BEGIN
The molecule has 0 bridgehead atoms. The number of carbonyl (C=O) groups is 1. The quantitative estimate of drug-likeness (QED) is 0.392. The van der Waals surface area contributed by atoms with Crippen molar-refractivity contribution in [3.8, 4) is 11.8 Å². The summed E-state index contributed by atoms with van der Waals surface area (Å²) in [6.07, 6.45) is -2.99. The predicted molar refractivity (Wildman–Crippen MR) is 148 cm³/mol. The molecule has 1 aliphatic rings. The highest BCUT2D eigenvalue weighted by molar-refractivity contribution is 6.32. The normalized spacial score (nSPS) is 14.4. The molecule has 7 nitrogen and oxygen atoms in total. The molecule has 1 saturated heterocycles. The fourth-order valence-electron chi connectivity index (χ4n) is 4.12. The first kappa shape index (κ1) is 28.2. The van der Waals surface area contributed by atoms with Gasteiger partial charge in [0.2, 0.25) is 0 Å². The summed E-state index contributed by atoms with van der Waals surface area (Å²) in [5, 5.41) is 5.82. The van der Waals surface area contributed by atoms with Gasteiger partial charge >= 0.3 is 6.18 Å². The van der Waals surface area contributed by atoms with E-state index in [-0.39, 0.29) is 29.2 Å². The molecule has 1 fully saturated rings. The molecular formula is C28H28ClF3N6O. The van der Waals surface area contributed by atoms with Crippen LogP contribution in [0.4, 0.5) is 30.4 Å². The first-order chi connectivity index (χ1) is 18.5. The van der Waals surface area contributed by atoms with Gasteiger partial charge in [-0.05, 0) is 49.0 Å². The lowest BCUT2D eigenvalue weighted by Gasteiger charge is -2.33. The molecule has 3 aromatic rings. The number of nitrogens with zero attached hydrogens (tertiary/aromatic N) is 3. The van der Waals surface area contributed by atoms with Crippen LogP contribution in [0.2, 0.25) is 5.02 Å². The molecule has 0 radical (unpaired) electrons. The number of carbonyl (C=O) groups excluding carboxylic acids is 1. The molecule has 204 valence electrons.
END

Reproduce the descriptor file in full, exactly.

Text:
The molecule has 0 bridgehead atoms. The number of carbonyl (C=O) groups is 1. The quantitative estimate of drug-likeness (QED) is 0.392. The van der Waals surface area contributed by atoms with Crippen molar-refractivity contribution in [3.8, 4) is 11.8 Å². The summed E-state index contributed by atoms with van der Waals surface area (Å²) in [6.07, 6.45) is -2.99. The predicted molar refractivity (Wildman–Crippen MR) is 148 cm³/mol. The molecule has 1 aliphatic rings. The highest BCUT2D eigenvalue weighted by molar-refractivity contribution is 6.32. The normalized spacial score (nSPS) is 14.4. The molecule has 7 nitrogen and oxygen atoms in total. The molecule has 1 saturated heterocycles. The fourth-order valence-electron chi connectivity index (χ4n) is 4.12. The first kappa shape index (κ1) is 28.2. The van der Waals surface area contributed by atoms with Gasteiger partial charge in [0.2, 0.25) is 0 Å². The summed E-state index contributed by atoms with van der Waals surface area (Å²) in [5, 5.41) is 5.82. The van der Waals surface area contributed by atoms with Gasteiger partial charge >= 0.3 is 6.18 Å². The van der Waals surface area contributed by atoms with E-state index in [-0.39, 0.29) is 29.2 Å². The molecule has 1 fully saturated rings. The molecular formula is C28H28ClF3N6O. The van der Waals surface area contributed by atoms with Crippen LogP contribution in [0.4, 0.5) is 30.4 Å². The first-order chi connectivity index (χ1) is 18.5. The van der Waals surface area contributed by atoms with Gasteiger partial charge in [-0.05, 0) is 49.0 Å². The lowest BCUT2D eigenvalue weighted by Gasteiger charge is -2.33. The molecule has 3 aromatic rings. The number of nitrogens with zero attached hydrogens (tertiary/aromatic N) is 3. The van der Waals surface area contributed by atoms with Crippen LogP contribution in [0.2, 0.25) is 5.02 Å². The molecule has 0 radical (unpaired) electrons. The number of carbonyl (C=O) groups excluding carboxylic acids is 1. The molecule has 204 valence electrons.